They Fear Cask Beer Round Here

Subtitle: Anecdotal evidence on the continuing tribulations of cask beer.

Yes, the title is used for the rhyme and not for casting any aspersion on the drinkers I observed.

 

A few years ago I was in my local chippy when the bloke in front of me requested a chip barm* in his order.

“We’ve got no barms left I’m afraid” came the response from the server “but we’ve got bread if that’s OK for you?”

“It’s not brown is it?” came the worried follow-up from the customer.

I still vividly recall the trepidation in his voice, I pictured that after a hectic week his Friday treat of a chippy tea was about to get less rewarding as it would feature non-white bread.

Let’s be honest, brown (and wholemeal) is fine for toast and sandwiches but for a chip or crisp butty it is both pointless and akin to those people who order lots of food in a take-away and then insist on a diet drink (not that you get much choice of avoiding the bitter, chemical drek the sugar tax has forced the big chains to make).

No one likes the taste of diet soft drinks really; just like no one likes the taste of highly processed bread that isn’t white, and thick, doorstep thick.  If you’re going to treat yourself, do it right.

Sunday just gone I had the pleasure of travelling to York (visited many times before) to watch Leigh lose by 1 point in the championship division of rugby league.  I’ve travelled far further to see Leigh lose by 1 point (and by far more) but I’d never been to the Bootham Crescent ground before.

 

As a side note, it should be noted the Leigh’s home ground now only serves bottles and cans (poured into plastic cups) at the ground on match days, the time of even keg beer has passed it would seem.  To be fair all grounds I’ve been to only serve keg beer, with the exception of The Shay in Halifax.  Though all the grounds to make an effort to re-badge known brands as their “own” – so if you’re a ticker or are on Untappd, maybe trek along on a match day.

It should also be noted that drinking can still occur on the terraces of rugby matches and on the supporter coaches too so go fuck yourselves, South Ayrshire Police (and nanny Scotland in general).

 

We had arrived not in enough time to get to any pubs in the centre but in enough time to grab a few at the closest venue which was York Burton Lane Club it is always gratifying to find a Whatpub entry that is incorrect as they were serving cask beer, so York branch may wish to update this page sometime and look after your clubs as much as your pubs.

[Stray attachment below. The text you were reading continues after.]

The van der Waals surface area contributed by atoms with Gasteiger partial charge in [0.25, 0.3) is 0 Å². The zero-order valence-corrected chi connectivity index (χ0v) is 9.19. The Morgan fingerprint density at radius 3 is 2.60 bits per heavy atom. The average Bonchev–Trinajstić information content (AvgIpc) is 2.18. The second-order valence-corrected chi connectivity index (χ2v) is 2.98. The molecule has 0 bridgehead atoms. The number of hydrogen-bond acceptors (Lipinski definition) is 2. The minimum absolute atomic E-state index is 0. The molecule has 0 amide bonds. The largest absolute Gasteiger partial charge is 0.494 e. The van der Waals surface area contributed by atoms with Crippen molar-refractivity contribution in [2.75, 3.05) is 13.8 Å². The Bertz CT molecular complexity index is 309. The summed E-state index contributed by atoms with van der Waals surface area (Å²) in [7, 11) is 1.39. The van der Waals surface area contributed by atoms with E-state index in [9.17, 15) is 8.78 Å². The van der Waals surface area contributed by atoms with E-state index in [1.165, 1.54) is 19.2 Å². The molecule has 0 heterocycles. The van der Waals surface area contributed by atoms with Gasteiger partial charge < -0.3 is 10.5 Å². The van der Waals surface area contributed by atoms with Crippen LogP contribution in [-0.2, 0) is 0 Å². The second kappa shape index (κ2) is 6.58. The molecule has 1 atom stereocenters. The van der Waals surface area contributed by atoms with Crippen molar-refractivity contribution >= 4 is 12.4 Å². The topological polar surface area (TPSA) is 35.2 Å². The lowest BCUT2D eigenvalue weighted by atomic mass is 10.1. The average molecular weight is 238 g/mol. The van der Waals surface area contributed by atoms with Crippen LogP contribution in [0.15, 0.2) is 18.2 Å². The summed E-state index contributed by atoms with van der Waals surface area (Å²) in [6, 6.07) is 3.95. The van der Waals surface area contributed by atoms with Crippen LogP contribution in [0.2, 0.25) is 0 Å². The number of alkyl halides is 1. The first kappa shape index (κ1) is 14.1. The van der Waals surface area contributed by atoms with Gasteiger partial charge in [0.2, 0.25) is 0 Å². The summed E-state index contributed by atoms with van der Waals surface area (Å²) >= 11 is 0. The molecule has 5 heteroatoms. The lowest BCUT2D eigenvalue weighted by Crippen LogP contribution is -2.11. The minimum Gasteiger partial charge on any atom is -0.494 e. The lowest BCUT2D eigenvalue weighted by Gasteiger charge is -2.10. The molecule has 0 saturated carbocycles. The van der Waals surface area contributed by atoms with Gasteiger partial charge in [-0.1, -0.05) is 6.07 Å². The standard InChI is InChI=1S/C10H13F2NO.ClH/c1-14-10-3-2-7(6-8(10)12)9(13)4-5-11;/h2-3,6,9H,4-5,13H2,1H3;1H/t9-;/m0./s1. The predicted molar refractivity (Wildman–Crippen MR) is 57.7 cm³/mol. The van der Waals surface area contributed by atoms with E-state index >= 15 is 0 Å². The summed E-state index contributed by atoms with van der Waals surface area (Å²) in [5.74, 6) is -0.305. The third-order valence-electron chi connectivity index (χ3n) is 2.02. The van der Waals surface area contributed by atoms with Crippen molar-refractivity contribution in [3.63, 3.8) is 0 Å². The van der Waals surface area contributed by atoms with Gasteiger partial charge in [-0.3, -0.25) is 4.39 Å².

Paying a £1 entry as a non-member I clocked the rather obvious poster, which were also behind the bar, highlight that they had A Knight’s Ale by  local microbrewers Isaac Poad for only £2 a pint.  They also had John Smith’s (bitter) on cask too as well as a variety of Sam Smith’s keg amongst the usual standard lagers and ciders.

I’m always slightly trepidatious myself about cask beer at a certain price; it is on the turn and they are just trying to shift it and being in a strange environment with a horde of other piling in behind me I wasn’t about to ask to try it first (not that I actually do anyway, just go for a half, that’s a taster).  So a pint was ordered and very good it both taste and condition it was too.

But the conversations I heard around the bar reminded me of the aforementioned chip shop incident.

“Pint of bitter please” was a regular cry (other than “pint of lager” of course).

“Cask or smooth” was the barmaid’s reply, not even attempting to ever push the guest ale (which I suppose wouldn’t count as a bitter per se but still…)

“Smooth…smooth” were the numerous, convulsed replies.

Stick with what you know I suppose, price isn’t really an object in a rushed environment when you’re on a day trip.

Scanning the busy drinking area there were a few on the cask, I’m not going to put a number on it, nor what the average age of the clientèle was as this is just anecdotal.

 

But if you can’t shift cask beer at £2 a pint to the thirsty; then really, is it a premium product that can attract top whack and are those breweries that sell it for less really creating a rod for the backs of themselves and every other brewer?

 

Thanks for reading.

 

*barmcake, bap, cob, roll, batch, muffin, teacake, etc.

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Opening Times (CAMRA) Poynton Pootle – Addendum

No, my name is not Graham Privett and I did not write this rather good piece about Poynton.

Link to all issues.

http://www.ssmcamra.co.uk/OTfiles/402jan19.pdf

Having picked up the Jan/Feb 2019 edition of Opening Times, the Stockport and South Manchester CAMRA branch magazine, I was at once happy that someone reviewed Poynton, saving me the effort but also a bit miffed they’d missed a few things, though I expect this was due to time constraints and the shit public transport in and out of it.